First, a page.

Measuring Safety Critical Latency Sources using Linux Kernel eBPF Tracing

Conference: ARCS Workshop 2019 - 32nd International Conference on Architecture of Computing Systems
05/20/2019 - 05/21/2019 at Copenhagen, Denmark

Proceedings: ARCS 2019

Pages: 8Language: englishTyp: PDF

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Thomeczek, Ludwig; Attenberger, Andreas; Kolb, Johannes (Corporate S&T Software, Continental Automotive GmbH, Regensburg, Germany)
Matousek, Vaclav (Department of Computer Science and Engineering, University of West Bohemia, Pilsen, Czech Republic)
Mottok, Juergen (Laboratory for Safe and Secure Systems, Ostbayerische Technische Hochschule Regensburg, Regensburg, Germany)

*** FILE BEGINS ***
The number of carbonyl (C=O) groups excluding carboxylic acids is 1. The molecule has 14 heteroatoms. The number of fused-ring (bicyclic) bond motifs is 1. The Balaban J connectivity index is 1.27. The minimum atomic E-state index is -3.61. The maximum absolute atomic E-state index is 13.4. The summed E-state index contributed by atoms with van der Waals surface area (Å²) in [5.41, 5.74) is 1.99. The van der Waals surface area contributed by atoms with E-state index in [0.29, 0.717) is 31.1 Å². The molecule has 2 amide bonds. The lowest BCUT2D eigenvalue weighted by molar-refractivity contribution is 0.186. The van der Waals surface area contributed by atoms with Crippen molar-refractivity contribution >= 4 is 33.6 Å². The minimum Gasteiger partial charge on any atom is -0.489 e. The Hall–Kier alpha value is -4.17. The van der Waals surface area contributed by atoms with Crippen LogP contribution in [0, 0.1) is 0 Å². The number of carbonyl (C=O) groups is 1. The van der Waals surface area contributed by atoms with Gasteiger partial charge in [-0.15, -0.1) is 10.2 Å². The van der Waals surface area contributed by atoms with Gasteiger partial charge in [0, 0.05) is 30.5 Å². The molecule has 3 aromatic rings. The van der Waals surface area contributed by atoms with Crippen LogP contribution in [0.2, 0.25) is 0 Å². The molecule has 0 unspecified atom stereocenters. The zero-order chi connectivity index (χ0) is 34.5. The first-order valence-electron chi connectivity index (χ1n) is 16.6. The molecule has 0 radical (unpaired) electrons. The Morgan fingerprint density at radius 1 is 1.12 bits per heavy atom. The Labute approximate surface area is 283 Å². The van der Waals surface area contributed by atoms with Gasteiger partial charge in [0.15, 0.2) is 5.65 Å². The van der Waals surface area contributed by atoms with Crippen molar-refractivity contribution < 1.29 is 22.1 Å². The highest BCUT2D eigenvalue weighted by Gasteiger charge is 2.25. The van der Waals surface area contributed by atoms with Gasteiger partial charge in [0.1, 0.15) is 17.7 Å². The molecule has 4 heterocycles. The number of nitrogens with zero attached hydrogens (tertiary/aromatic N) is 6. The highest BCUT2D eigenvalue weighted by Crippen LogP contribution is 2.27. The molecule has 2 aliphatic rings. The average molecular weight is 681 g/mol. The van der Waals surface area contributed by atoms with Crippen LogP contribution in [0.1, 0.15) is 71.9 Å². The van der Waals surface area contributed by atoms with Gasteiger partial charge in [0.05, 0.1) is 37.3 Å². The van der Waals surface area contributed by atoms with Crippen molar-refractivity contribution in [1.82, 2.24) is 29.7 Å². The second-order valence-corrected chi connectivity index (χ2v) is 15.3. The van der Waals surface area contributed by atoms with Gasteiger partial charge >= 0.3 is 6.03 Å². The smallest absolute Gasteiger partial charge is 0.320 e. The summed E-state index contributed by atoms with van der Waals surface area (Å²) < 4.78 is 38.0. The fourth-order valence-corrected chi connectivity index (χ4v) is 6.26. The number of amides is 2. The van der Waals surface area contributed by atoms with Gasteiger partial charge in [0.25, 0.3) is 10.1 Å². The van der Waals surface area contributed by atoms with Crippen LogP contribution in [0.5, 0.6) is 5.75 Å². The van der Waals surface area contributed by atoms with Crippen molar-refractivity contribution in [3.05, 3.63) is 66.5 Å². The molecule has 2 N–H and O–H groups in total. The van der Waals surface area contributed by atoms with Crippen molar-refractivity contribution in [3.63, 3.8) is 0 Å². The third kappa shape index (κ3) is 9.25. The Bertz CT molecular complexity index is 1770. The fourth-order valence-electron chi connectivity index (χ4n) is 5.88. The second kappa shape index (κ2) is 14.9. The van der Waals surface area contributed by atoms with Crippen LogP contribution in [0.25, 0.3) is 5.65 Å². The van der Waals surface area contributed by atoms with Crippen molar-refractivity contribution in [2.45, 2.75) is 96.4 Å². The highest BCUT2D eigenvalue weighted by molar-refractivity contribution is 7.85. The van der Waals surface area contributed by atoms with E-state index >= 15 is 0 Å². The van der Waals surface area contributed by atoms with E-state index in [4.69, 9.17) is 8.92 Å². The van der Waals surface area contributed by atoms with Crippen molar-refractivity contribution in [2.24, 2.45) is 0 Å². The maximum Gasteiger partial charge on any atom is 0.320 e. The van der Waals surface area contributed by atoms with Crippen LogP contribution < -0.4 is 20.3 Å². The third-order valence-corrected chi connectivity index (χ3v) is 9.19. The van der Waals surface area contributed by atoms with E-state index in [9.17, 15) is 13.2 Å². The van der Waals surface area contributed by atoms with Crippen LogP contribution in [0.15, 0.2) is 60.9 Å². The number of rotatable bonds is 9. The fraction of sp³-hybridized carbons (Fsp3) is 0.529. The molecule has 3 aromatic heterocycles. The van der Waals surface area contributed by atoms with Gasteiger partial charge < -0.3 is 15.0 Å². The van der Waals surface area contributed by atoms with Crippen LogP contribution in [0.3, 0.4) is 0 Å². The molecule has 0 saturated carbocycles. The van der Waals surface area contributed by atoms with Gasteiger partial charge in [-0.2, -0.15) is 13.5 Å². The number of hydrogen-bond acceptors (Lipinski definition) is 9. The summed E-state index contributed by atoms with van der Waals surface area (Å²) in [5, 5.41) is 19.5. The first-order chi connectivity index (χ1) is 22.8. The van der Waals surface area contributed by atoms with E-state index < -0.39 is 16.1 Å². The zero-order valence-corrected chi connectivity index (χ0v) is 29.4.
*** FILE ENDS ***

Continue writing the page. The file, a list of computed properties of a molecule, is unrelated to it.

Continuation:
With the advent of new, ever more complex requirements for the automotive industry and its suppliers (mainly arising due to a demand for fully autonomous driving), a gradual shift from the established software architecture and hardware on to complex multi-core embedded microprocessors and complex (POSIX-compatible) operating systems is happening. As a highly competitive sector, the pressure to reduce manufacturing costs and part count additionally forces a consolidation of more functions into one single, higher performance embedded computing unit(often from different suppliers and with different base system requirements), while still requiring state-of-the-art functional safety and certification (ASIL, ISO26262). As a direct consequence, a coexistence of (soft-)real-time components and lower priority software on the same hardware leads to a mixedcriticality system. The latencies achievable in this system directly influence the safety, and two OS-related sources of latencies in a sample automotive framework architecture will be quantified using bpftrace, a Linux Kernel tracing solution. For one of the latencies, a separate validation using A/B tests will be performed, and we can show the reliability and low overhead of bpftrace for latency tests in the kernel.